In young adulthood, the intensive sample of twins was invited to in-person testing in Helsinki. This wave 4 data collection in 2006–2009 was the most comprehensive assessment of the twins conducted to date. It included structured psychiatric interviews at an average age of 21.9 (SD 0.8, range 21–26) years: adult SSAGA interviews in person or via telephone if a twin could not travel to Helsinki. The in-person testing also included neuropsychological assessments and collection of DNA and serum samples. In total, 73% completed young adult SSAGAs and 1260 individuals provided DNA [526 of whom were monozygotic (MZ) twins]; 812 also completed a laboratory assessment that included a test battery assessing neurocognitive functioning.


We highlight below relevant measures collected from the twins across the categories of the theoretical model illustrated in Figure 1.

Alcohol and other substance use. Beginning in midadolescence, twins in the full epidemiological sample responded to survey questions about their frequency of alcohol use and intoxication, as well as their use of tobacco, cannabis and other substances. In follow-up in young adulthood, twins also reported on their alcohol problems, as measured with the Mm-MAST. Intensively studied twins completed an in-school questionnaire in the spring of the year they turned age 12; it included simple yes/no questions on personal experience with alcohol and cigarettes and that of their peers, and at age 14, they were administered the adolescent version of SSAGA in face-to-face format, yielding symptom counts and diagnoses for DSM-IV alcohol dependence and abuse and nicotine dependence. At age 22, the intensive sample provided information about their substance use, abuse and dependence (smoking, alcohol, cannabis and other drug use) based on questionnaires and interviews for comorbid DSM-IV diagnoses (alcohol, illicit drugs, depression, eating disorders and antisocial behavior), while all twins in the full epidemiological sample were asked about their alcohol and tobacco use in questionnaires.

Internalizing and externalizing behaviors. At age 12, teachers, parents and twins in the full FT12 sample reported on twins’ emotional problems, behavioral problems and social adjustment using the Multidimensional Peer Nomination Inventory (MPNI) and teacher ratings (a different teacher, different school setting) were obtained again on the full sample at age 14. Peer nominations were obtained at age 12 for the intensive sample with the MPNI in parallel teacher, parent and peer format (Pulkkinen et al.,1999). For more information on the development and predictive value of the MPNI, see the recent book by Lea Pulkkinen (2017). Twins responded to questions about their depressive symptoms with the Children’s Depression Inventory at ages 12 and 14 (Kovacs, 1991) and the General Behavior Inventory (GBI) at ages 17 and 22 (Depue, 1987). As part of the SSAGA psychiatric interviews, the intensively studied subsample of twins was assessed for depression, anxiety, suicidal behavior, conduct disorder/adult antisocial behavior and oppositional defiant disorder at age 14 and 22.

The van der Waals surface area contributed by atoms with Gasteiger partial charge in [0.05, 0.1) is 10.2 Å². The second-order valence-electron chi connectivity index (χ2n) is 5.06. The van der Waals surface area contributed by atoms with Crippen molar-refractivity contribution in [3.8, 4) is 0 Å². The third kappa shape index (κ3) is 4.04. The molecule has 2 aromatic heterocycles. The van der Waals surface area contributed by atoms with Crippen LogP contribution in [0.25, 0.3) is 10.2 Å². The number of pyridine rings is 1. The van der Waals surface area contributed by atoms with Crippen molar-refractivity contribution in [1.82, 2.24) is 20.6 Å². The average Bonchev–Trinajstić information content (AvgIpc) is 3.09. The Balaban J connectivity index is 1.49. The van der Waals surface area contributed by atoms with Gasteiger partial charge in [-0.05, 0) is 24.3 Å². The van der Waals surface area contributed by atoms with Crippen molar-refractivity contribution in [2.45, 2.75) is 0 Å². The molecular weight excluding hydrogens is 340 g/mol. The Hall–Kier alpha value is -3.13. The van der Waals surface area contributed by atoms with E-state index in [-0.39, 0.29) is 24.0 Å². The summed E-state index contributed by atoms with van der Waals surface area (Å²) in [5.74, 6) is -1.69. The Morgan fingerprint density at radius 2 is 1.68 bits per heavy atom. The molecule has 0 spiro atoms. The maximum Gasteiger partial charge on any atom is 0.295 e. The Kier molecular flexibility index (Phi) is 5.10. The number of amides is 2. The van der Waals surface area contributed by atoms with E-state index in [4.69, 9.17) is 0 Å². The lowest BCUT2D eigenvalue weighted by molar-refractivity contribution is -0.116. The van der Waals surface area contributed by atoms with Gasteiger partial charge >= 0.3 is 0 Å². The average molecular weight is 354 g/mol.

Person-level factors. In the age 17 follow-up questionnaire, twins completed the Karolinska Scale of Personality (Klinteberg et al., 1986), with scales tapping predispositions to psychopathology. Additional person-level data, including genotyping and neurocognitive functioning, were collected from participants in the intensively studied subsample at wave 4. The neurocognitive functioning battery included measures of executive functioning (Delis et al., 2001; Närhi et al., 1997; Reitan & Wolfson 1993), general cognitive ability (Wechsler, 1997) and working memory (Wechsler, 1987). The intensive sample at age 22 was also asked about adjustment (12-item General Health Questionnaire GHQ-12), personality (NEO-Five Factor Inventory, NEO-FFI), schizotypy (Schizotypal Personality Questionnaire, SPQ) and sense of coherence.

Environmental/contextual factors. In adolescence, twins reported on their recent life events (Salvatore, Meyers et al., 2015), their parents’ knowledge about their plans and activities, how they were spending their money, where and with whom they spent leisure time (Chassin et al.,1993), and their affiliations with deviant peers. In young adulthood, they reported on whether they were involved in a committed romantic partnership; the number of their social support providers and those with whom they could share feelings and concerns (Barr et al., 2017); years of completed education and student status (Barr et al., 2016; Latvala et al., 2011); their employment status and experiences with unemployment and parenthood.

Physical health. At all ages, participants reported on their self-rated overall health and 10 somatic symptoms (e.g., headache, pain, and tension/nervousness; Silventoinen et al., 2007). Information on illnesses was also asked in most detail at age 22 in the intensive sample, including general health (illnesses, body composition, metabolism, and experienced health). Weight and height were asked at all ages. They also reported on lifestyle factors (physical activity and food habits). The twins were tested for taste and smell, and they were asked about chemosensory preferences in the intensive sample at age 22.